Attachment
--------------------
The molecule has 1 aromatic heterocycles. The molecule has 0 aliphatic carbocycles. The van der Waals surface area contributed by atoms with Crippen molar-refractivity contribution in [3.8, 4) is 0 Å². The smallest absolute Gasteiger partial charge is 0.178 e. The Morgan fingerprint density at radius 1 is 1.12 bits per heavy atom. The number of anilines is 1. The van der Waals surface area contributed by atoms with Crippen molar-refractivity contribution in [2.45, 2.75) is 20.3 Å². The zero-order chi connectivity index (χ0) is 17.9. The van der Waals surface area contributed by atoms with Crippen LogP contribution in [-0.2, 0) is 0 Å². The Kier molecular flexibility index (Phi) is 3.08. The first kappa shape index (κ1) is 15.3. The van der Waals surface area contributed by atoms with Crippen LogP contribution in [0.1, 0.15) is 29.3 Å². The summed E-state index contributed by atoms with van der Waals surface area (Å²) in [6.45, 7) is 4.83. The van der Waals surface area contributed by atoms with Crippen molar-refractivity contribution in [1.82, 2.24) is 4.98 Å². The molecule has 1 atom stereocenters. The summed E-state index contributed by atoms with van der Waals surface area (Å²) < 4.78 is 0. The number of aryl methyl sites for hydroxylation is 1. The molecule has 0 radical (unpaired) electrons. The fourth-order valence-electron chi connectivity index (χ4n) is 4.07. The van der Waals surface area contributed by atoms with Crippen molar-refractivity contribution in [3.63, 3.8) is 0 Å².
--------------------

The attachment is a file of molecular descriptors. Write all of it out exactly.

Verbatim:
The molecule has 1 aromatic heterocycles. The molecule has 0 aliphatic carbocycles. The van der Waals surface area contributed by atoms with Crippen molar-refractivity contribution in [3.8, 4) is 0 Å². The smallest absolute Gasteiger partial charge is 0.178 e. The Morgan fingerprint density at radius 1 is 1.12 bits per heavy atom. The number of anilines is 1. The van der Waals surface area contributed by atoms with Crippen molar-refractivity contribution in [2.45, 2.75) is 20.3 Å². The zero-order chi connectivity index (χ0) is 17.9. The van der Waals surface area contributed by atoms with Crippen LogP contribution in [-0.2, 0) is 0 Å². The Kier molecular flexibility index (Phi) is 3.08. The first kappa shape index (κ1) is 15.3. The van der Waals surface area contributed by atoms with Crippen LogP contribution in [0.1, 0.15) is 29.3 Å². The summed E-state index contributed by atoms with van der Waals surface area (Å²) in [6.45, 7) is 4.83. The van der Waals surface area contributed by atoms with Crippen molar-refractivity contribution in [1.82, 2.24) is 4.98 Å². The molecule has 1 atom stereocenters. The summed E-state index contributed by atoms with van der Waals surface area (Å²) < 4.78 is 0. The number of aryl methyl sites for hydroxylation is 1. The molecule has 0 radical (unpaired) electrons. The fourth-order valence-electron chi connectivity index (χ4n) is 4.07. The van der Waals surface area contributed by atoms with Crippen molar-refractivity contribution in [3.63, 3.8) is 0 Å².